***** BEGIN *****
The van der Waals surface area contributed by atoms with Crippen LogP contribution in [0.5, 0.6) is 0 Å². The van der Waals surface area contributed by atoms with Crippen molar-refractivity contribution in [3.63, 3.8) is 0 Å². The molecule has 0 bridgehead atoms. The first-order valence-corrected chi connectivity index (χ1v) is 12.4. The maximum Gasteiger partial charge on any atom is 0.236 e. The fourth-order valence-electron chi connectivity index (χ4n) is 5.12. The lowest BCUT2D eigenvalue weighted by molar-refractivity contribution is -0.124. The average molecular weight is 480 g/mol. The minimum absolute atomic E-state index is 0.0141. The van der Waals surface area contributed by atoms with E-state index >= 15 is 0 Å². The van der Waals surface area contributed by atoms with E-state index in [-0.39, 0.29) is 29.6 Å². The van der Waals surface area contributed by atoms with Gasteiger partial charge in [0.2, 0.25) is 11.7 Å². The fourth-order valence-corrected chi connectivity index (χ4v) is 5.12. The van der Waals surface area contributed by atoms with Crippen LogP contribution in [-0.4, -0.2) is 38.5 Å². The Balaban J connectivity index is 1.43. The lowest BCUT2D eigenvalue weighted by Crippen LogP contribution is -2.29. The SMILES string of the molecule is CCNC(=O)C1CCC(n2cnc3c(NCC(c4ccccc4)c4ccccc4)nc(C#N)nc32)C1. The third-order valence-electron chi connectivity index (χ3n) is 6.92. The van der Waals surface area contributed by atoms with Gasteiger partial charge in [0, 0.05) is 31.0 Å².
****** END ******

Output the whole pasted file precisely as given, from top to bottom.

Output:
The van der Waals surface area contributed by atoms with Crippen LogP contribution in [0.5, 0.6) is 0 Å². The van der Waals surface area contributed by atoms with Crippen molar-refractivity contribution in [3.63, 3.8) is 0 Å². The molecule has 0 bridgehead atoms. The first-order valence-corrected chi connectivity index (χ1v) is 12.4. The maximum Gasteiger partial charge on any atom is 0.236 e. The fourth-order valence-electron chi connectivity index (χ4n) is 5.12. The lowest BCUT2D eigenvalue weighted by molar-refractivity contribution is -0.124. The average molecular weight is 480 g/mol. The minimum absolute atomic E-state index is 0.0141. The van der Waals surface area contributed by atoms with E-state index >= 15 is 0 Å². The van der Waals surface area contributed by atoms with E-state index in [-0.39, 0.29) is 29.6 Å². The van der Waals surface area contributed by atoms with Gasteiger partial charge in [0.2, 0.25) is 11.7 Å². The fourth-order valence-corrected chi connectivity index (χ4v) is 5.12. The van der Waals surface area contributed by atoms with Crippen LogP contribution in [-0.4, -0.2) is 38.5 Å². The Balaban J connectivity index is 1.43. The lowest BCUT2D eigenvalue weighted by Crippen LogP contribution is -2.29. The SMILES string of the molecule is CCNC(=O)C1CCC(n2cnc3c(NCC(c4ccccc4)c4ccccc4)nc(C#N)nc32)C1. The third-order valence-electron chi connectivity index (χ3n) is 6.92. The van der Waals surface area contributed by atoms with Gasteiger partial charge in [0, 0.05) is 31.0 Å².